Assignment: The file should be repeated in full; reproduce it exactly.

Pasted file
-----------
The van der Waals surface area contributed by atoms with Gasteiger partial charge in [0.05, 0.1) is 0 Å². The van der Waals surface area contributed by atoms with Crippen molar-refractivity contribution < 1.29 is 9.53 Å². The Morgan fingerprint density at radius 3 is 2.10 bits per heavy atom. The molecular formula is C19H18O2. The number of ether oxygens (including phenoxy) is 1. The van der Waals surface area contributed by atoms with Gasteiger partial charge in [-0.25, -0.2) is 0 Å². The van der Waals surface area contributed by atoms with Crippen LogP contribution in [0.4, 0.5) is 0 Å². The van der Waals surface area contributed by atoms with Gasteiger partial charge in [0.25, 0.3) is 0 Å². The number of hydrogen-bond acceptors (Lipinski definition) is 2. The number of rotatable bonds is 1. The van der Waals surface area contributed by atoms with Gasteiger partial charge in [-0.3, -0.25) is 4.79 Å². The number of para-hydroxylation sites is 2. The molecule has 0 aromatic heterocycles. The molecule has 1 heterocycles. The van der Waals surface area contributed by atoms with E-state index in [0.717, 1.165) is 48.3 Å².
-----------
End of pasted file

The van der Waals surface area contributed by atoms with Gasteiger partial charge in [0.05, 0.1) is 0 Å². The van der Waals surface area contributed by atoms with Crippen molar-refractivity contribution < 1.29 is 9.53 Å². The Morgan fingerprint density at radius 3 is 2.10 bits per heavy atom. The molecular formula is C19H18O2. The number of ether oxygens (including phenoxy) is 1. The van der Waals surface area contributed by atoms with Gasteiger partial charge in [-0.25, -0.2) is 0 Å². The van der Waals surface area contributed by atoms with Crippen LogP contribution in [0.4, 0.5) is 0 Å². The van der Waals surface area contributed by atoms with Gasteiger partial charge in [0.25, 0.3) is 0 Å². The number of hydrogen-bond acceptors (Lipinski definition) is 2. The number of rotatable bonds is 1. The van der Waals surface area contributed by atoms with Gasteiger partial charge in [-0.3, -0.25) is 4.79 Å². The number of para-hydroxylation sites is 2. The molecule has 0 aromatic heterocycles. The molecule has 1 heterocycles. The van der Waals surface area contributed by atoms with E-state index in [0.717, 1.165) is 48.3 Å².